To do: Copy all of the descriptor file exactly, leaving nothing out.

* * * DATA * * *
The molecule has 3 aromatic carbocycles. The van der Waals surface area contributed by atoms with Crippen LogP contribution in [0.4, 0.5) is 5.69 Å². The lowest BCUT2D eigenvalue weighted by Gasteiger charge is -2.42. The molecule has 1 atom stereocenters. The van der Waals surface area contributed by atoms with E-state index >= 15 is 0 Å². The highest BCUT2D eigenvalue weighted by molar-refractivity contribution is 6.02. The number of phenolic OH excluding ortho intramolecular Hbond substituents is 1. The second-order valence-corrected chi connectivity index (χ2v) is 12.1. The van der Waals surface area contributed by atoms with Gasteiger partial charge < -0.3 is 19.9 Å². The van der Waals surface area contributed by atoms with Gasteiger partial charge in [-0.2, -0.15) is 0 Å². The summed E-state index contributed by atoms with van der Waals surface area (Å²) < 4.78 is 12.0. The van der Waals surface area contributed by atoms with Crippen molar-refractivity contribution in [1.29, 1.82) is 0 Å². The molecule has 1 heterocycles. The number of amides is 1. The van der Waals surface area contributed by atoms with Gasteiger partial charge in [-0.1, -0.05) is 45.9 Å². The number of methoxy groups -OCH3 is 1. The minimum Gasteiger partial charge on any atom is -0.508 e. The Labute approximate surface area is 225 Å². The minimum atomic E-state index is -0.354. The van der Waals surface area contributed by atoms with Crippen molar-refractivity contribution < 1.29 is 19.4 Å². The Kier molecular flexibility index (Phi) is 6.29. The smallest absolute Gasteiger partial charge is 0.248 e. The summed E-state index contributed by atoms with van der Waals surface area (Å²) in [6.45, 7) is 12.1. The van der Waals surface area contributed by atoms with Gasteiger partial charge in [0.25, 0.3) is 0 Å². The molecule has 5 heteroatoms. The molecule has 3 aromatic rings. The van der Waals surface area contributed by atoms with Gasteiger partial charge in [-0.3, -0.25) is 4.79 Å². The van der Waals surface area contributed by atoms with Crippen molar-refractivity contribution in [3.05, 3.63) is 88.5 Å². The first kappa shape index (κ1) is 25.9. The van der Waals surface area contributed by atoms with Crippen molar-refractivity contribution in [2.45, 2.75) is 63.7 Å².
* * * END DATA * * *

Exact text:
The molecule has 3 aromatic carbocycles. The van der Waals surface area contributed by atoms with Crippen LogP contribution in [0.4, 0.5) is 5.69 Å². The lowest BCUT2D eigenvalue weighted by Gasteiger charge is -2.42. The molecule has 1 atom stereocenters. The van der Waals surface area contributed by atoms with E-state index >= 15 is 0 Å². The highest BCUT2D eigenvalue weighted by molar-refractivity contribution is 6.02. The number of phenolic OH excluding ortho intramolecular Hbond substituents is 1. The second-order valence-corrected chi connectivity index (χ2v) is 12.1. The van der Waals surface area contributed by atoms with Gasteiger partial charge < -0.3 is 19.9 Å². The van der Waals surface area contributed by atoms with Gasteiger partial charge in [-0.2, -0.15) is 0 Å². The summed E-state index contributed by atoms with van der Waals surface area (Å²) < 4.78 is 12.0. The van der Waals surface area contributed by atoms with Crippen molar-refractivity contribution in [1.29, 1.82) is 0 Å². The molecule has 1 heterocycles. The number of amides is 1. The van der Waals surface area contributed by atoms with Gasteiger partial charge in [-0.1, -0.05) is 45.9 Å². The number of methoxy groups -OCH3 is 1. The minimum Gasteiger partial charge on any atom is -0.508 e. The Labute approximate surface area is 225 Å². The minimum atomic E-state index is -0.354. The van der Waals surface area contributed by atoms with Crippen molar-refractivity contribution < 1.29 is 19.4 Å². The Kier molecular flexibility index (Phi) is 6.29. The smallest absolute Gasteiger partial charge is 0.248 e. The summed E-state index contributed by atoms with van der Waals surface area (Å²) in [6.45, 7) is 12.1. The van der Waals surface area contributed by atoms with Gasteiger partial charge in [0.25, 0.3) is 0 Å². The molecule has 5 heteroatoms. The molecule has 3 aromatic rings. The van der Waals surface area contributed by atoms with Gasteiger partial charge in [-0.3, -0.25) is 4.79 Å². The van der Waals surface area contributed by atoms with Crippen molar-refractivity contribution in [3.05, 3.63) is 88.5 Å². The first kappa shape index (κ1) is 25.9. The van der Waals surface area contributed by atoms with Crippen molar-refractivity contribution in [2.45, 2.75) is 63.7 Å².